The recession of COVID-19 could happen if the virus begins to weaken as it mutates and more and more humans’ immune systems learn to attack it. Vaccination and surviving infection are the main ways the immune system improves. Breast-fed infants also gain some immunity from their mothers.
Under that optimistic scenario, school children would get mild illness that trains their immune systems. As they grow up, the children would carry the immune response memory, so that when they are old and vulnerable, the coronavirus would be no more dangerous than cold viruses.
The same goes for today’s vaccinated teens: Their immune systems would get stronger through the shots and mild infections.
“We will all get infected,” Antia predicted. “What’s important is whether the infections are severe.”
Something similar happened with the H1N1 flu virus, the culprit in the 1918-19 pandemic. It encountered too many people who were immune, and it also eventually weakened through mutation. H1N1 still circulates today, but immunity acquired through infection and vaccination has triumphed.
Getting an annual flu shot now protects against H1N1 and several other strains of flu. To be sure, the flu kills between 12,000 and 61,000 Americans each year, but on average, it is a seasonal problem and a manageable one.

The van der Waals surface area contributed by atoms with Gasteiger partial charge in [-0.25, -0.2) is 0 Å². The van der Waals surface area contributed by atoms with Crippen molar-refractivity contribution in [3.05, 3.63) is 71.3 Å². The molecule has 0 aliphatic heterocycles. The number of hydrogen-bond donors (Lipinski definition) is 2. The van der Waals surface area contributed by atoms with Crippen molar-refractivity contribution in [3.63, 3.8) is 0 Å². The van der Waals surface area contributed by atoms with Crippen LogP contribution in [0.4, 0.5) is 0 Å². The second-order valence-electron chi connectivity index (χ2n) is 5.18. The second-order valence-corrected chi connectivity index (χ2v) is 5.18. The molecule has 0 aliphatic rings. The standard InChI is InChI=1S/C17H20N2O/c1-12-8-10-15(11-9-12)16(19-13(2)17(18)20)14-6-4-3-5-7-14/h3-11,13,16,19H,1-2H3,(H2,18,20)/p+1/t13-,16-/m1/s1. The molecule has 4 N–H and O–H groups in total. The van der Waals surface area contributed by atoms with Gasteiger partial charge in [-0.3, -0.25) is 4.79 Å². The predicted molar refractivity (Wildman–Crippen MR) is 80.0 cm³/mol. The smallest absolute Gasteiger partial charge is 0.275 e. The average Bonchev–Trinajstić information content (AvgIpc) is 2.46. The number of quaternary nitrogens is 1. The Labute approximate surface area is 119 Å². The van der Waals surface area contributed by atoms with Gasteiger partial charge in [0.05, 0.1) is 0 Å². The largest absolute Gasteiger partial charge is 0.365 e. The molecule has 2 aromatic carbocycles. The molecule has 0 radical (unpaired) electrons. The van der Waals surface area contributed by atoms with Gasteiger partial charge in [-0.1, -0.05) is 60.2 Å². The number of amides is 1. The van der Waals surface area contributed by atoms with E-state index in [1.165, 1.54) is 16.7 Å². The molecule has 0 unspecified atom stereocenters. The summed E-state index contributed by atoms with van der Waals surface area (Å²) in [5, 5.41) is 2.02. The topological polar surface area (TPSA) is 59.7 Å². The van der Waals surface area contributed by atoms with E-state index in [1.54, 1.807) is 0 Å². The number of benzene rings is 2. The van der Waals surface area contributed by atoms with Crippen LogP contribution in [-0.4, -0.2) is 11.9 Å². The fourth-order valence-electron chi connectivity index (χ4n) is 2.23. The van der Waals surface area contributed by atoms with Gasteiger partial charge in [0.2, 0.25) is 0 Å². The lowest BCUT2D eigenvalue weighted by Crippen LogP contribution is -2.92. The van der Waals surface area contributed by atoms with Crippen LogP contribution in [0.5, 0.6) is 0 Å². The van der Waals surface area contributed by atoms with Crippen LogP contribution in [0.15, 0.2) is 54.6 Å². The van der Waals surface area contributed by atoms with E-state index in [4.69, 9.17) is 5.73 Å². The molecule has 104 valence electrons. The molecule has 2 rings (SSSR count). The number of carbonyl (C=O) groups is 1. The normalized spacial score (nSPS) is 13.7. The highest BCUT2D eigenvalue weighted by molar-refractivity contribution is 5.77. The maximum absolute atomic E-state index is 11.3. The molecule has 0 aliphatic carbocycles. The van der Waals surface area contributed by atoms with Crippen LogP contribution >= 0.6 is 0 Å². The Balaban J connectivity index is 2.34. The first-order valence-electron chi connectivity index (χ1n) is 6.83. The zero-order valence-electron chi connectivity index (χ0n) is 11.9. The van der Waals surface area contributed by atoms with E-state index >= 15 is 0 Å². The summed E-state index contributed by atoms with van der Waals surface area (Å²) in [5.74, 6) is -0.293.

Before COVID-19, the 1918-19 flu was universally considered the worst pandemic disease in human history. Whether the current scourge ultimately proves deadlier is currently unknown.
In many ways, the 1918-19 flu — which was wrongly named Spanish flu because it first received widespread news coverage in Spain — was worse. Spread by the mobility of World War I, it killed young, healthy adults in vast numbers. No vaccine existed to slow it, and there were no antibiotics to treat secondary bacterial infections. And, of course, the world was much smaller.
Travel and mass migrations threaten to increase the toll of the current pandemic. Much of the world is unvaccinated. And the coronavirus has been full of surprises.